Over the last 5 years, we have performed 34 axillopopliteal bypasses to salvage threatened limbs of patients in whom standard anatomic or extra-anatomic bypasses had either failed or were not feasible. The indications for these axillopopliteal bypasses, all of which were performed with 6 mm polytetrafluoroethylene grafts, were: (1) severe atherosclerotic disease of the common, superficial and deep femoral arteries which precluded use of these vessels for inflow or outflow for a standard vascular procedure (15 cases); (2) failed aortofemoral bypass with sufficient fibrosis or disease progression in the profunda femoris artery to prevent its use in a reoperation (7 cases); (3) insufficient hemodynamic improvement and failure to heal a foot lesion after an axillofemoral bypass (9 cases); and (4) sepsis in the groin from a previously infected bypass (3 cases). Graft patency was determined by objective measures. Cumulative life table graft patency rates were 77% at 1 year, 51% at 3 years, and 45% at 5 years. Although these rates are not as good as those for our axillofemoral bypasses (75% at 5 years), 22 limbs revascularized by axillopopliteal bypasses were salvaged with function for 1 year and 9 were salvaged with function for 2 years or longer in situations in which no option other than amputation was available. This justifies the continuing use of axillopopliteal bypass in an effort to salvage those limbs imminently threatened with amputation and in which no standard reconstruction is feasible because of disease or infection.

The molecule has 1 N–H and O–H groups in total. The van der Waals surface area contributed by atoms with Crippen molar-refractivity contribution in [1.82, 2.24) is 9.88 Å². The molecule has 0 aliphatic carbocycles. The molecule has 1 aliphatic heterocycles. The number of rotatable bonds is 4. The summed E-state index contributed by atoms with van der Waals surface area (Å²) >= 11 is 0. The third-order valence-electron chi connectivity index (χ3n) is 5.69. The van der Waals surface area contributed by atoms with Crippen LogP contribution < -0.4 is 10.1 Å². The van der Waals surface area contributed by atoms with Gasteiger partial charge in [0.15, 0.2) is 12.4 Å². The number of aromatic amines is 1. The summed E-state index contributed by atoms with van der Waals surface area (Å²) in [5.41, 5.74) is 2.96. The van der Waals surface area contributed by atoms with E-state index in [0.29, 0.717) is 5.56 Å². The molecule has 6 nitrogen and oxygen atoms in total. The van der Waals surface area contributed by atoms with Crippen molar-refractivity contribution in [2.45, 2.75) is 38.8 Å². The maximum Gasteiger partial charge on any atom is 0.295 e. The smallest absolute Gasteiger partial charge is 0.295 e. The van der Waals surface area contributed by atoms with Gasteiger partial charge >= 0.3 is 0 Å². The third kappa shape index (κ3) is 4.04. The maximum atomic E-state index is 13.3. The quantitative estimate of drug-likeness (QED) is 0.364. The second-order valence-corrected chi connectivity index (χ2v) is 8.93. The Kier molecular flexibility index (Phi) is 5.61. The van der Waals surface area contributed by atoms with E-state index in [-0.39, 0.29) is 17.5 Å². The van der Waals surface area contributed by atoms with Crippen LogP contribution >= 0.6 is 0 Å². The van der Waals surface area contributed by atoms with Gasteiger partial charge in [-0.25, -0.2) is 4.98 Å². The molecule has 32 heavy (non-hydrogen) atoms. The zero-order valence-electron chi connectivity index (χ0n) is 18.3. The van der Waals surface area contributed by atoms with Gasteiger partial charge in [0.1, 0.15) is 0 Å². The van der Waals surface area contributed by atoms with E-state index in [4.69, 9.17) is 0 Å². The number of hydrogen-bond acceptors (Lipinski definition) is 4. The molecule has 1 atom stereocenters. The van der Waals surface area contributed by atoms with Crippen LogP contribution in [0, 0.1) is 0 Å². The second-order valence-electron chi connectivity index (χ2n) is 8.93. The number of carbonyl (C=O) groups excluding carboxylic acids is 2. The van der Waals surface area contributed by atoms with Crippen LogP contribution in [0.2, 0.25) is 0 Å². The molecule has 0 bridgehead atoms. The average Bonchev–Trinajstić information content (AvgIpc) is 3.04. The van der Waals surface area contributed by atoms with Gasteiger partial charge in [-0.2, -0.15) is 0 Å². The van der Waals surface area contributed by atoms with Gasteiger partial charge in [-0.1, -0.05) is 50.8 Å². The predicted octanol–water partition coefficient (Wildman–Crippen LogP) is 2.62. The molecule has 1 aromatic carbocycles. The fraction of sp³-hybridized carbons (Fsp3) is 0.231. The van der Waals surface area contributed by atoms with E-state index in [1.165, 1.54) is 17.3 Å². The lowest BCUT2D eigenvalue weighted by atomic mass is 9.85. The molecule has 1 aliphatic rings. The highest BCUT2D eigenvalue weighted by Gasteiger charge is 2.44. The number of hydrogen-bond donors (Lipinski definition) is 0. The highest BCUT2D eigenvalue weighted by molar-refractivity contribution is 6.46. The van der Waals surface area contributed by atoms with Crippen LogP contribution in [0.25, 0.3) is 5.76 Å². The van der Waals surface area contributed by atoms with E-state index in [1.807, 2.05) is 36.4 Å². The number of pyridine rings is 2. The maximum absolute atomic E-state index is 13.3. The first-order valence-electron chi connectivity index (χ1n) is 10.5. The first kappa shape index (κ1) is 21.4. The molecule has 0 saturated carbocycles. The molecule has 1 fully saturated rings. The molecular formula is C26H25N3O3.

|Original language||English (US)|
|Number of pages||4|
|Journal||Journal of Cardiovascular Surgery|
|Publication status||Published - Nov 13 1985|
ASJC Scopus subject areas
- Cardiology and Cardiovascular Medicine